\bˈaθ], \bˈaθ], \b_ˈa_θ]\
Definitions of BATH
- 2011 - English Dictionary Database
- 2006 - WordNet 3.0
- 2010 - New Age Dictionary Database
- 1913 - Webster's Revised Unabridged Dictionary
- 2010 - Medical Dictionary Database
- 1919 - The Winston Simplified Dictionary
- 1920 - A practical medical dictionary.
- 1899 - The american dictionary of the english language.
- 1894 - The Clarendon dictionary
- 1919 - The Concise Standard Dictionary of the English Language
- 1914 - Nuttall's Standard dictionary of the English language
- 1874 - Etymological and pronouncing dictionary of the English language
- 1846 - Medical lexicon: a dictionary of medical science
- 1898 - American pocket medical dictionary
- 1916 - Appleton's medical dictionary
- 1871 - The Cabinet Dictionary of the English Language
- 1790 - A Complete Dictionary of the English Language
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By DataStellar Co., Ltd
By Princeton University
By Oddity Software
By Noah Webster.
By DataStellar Co., Ltd
The act of washing or covering the body with water, or of exposing it to any other fluid or vapor; the state of being covered with a fluid, as sweat; a vessel holding water for bathing; a building or room fitted up for bathing purposes; a vessel containing a liquid for treatment of an object put into it; the water or other liquid used in bathing.
By William Dodge Lewis, Edgar Arthur Singer
1. The immersion of the body or any of its parts in water or any other yielding or fluid medium; or the application of such medium in any form-spray, vapor, affusion, jets, etc.-to a part or the whole of the body. 2. The apparatus employed in giving a bath of any form. The term is qualified according to the medium used: water bath, air bath, sand bath, mud bath, etc.; according to the temperature of the medium: hot, warm, tepid, temperate, cool, and cold (see below); according to the form in which the medium is applied: spray baths, vapor bath, douche bath, etc.; according to the medicament added to the medium: acid bath, alkaline bath, alum bath, astringent bath, mustard bath, sulphur bath, etc.; and according to the part bathed: full bath, foot bath, site bath, etc. Baths are given in therapeutics for their local effect upon the skin in cutaneous disorders or for their effect upon the nervous or circulatory system, either relaxing or stimulating. The science which treats of bathing, especially bathing in the sea or in the waters of mineral springs, is called balneology; the branch of therapeutics which deals with the local or general application of water in various forms and at various temperatures, chiefly for its systemic effects, is called hydrotherapy or (incorrectly) hydropathy.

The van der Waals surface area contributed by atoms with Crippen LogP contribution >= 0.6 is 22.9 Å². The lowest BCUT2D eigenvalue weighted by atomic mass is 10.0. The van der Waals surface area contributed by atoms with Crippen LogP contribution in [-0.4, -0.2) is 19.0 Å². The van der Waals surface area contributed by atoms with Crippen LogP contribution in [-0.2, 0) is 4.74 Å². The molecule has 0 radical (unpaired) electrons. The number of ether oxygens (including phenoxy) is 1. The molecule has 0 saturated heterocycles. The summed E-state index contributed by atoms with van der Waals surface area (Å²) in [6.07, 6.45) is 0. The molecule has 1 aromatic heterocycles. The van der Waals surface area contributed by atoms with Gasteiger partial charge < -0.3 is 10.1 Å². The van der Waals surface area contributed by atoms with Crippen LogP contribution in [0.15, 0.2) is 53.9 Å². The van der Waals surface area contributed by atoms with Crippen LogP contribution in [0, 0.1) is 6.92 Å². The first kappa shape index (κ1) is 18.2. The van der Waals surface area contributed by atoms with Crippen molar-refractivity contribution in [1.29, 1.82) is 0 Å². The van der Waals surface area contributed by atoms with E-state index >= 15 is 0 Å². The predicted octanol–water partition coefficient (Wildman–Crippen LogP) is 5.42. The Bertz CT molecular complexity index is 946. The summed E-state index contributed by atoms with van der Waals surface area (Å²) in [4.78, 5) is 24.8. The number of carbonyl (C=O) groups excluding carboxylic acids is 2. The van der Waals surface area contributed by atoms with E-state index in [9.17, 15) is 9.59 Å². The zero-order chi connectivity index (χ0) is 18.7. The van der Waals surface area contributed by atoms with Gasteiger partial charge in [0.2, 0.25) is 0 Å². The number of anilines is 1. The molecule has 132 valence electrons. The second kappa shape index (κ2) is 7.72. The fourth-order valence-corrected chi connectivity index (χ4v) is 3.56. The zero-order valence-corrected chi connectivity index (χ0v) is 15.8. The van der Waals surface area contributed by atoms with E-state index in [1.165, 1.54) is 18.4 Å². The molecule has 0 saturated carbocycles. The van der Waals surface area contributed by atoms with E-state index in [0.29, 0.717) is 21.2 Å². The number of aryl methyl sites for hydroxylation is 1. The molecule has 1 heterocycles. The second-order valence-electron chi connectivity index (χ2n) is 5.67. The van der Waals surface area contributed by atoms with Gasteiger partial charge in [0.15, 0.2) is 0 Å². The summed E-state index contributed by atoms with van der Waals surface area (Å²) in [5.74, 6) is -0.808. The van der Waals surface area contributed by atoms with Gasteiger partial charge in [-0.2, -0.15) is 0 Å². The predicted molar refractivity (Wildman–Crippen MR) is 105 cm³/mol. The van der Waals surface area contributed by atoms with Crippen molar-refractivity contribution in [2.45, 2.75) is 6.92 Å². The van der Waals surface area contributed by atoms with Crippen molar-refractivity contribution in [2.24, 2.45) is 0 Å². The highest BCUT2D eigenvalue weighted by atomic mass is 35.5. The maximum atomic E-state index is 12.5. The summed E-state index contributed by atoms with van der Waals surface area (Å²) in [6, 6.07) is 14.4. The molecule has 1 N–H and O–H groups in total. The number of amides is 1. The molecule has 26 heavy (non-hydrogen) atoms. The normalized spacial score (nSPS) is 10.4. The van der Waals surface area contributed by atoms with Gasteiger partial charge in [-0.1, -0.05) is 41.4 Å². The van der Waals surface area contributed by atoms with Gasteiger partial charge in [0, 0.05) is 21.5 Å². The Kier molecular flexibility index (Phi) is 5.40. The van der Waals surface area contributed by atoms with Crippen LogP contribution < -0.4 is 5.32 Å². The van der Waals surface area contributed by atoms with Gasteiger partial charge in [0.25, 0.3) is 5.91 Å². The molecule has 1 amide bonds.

By Stedman, Thomas Lathrop
By Daniel Lyons
By William Hand Browne, Samuel Stehman Haldeman
By James Champlin Fernald
By Nuttall, P.Austin.
By Stormonth, James, Phelp, P. H.
Immersion, or stay, for a longer or shorter duration, of the whole or a part of the body, in some medium, as water. Act of plunging into a liquid, sand, or other substance, in which it is the custom to bathe, Plunge Bath. Also, the vessel in which the water is put for bathing. Also, a public or private establishment for bathing. The common water-bath, used for hygienic as well as for therapeutical purposes, is the Bain simple ou hygienique of the French. In Pharmacy, a vessel, placed over a fire, and filled with any substance, into which another vessel is placed, containing matters for digestion, evaporation, or distillation.
By Robley Dunglison
By Willam Alexander Newman Dorland
By Smith Ely Jelliffe
Word of the day
- Tilings capable of being inherited, be it corporeal or incorporeal,real, personal, mixed, and including not only lands everything thereon, but alsolieir-looms, certain furniture which, by custom, may descend to the heir togetherwith (he land. Co. Litt. 5b; 2 Bl. Comm. 17; Nell is v. Munson, 108 N. Y. 453, 15 E.730; Owens Lewis, 40 Ind. 508, Am. Rep. 205; Whitlock Greacen. 4S J. Eq.350. 21 Atl. 944; Mitchell Warner, 5 Conn. 407; New York Mabie, 13 150, 04Am. Dec. 53S. Estates. Anything capable of being inherited, be it corporeal or incorporeal, real, personal, mixed and including not only lands everything thereon, but also heir looms, certain furniture which, by custom, may descend to the heir, together with land. Co. Litt. 5 b; 1 Tho. 219; 2 Bl. Com. 17. this term such things are denoted, as subject-matter inheritance, inheritance itself; cannot therefore, its own intrinsic force, enlarge an estate, prima facie a life into fee. B. & P. 251; 8 T. R. 503; 219, note Hereditaments are divided into corporeal and incorporeal. confined to lands. (q. v.) Vide Incorporeal hereditaments, Shep. To. 91; Cruise's Dig. tit. 1, s. 1; Wood's Inst.221; 3 Kent, Com. 321; Dane's Ab. Index, h.t.; 1 Chit. Pr. 203-229; 2 Bouv. Inst. n. 1595, et seq.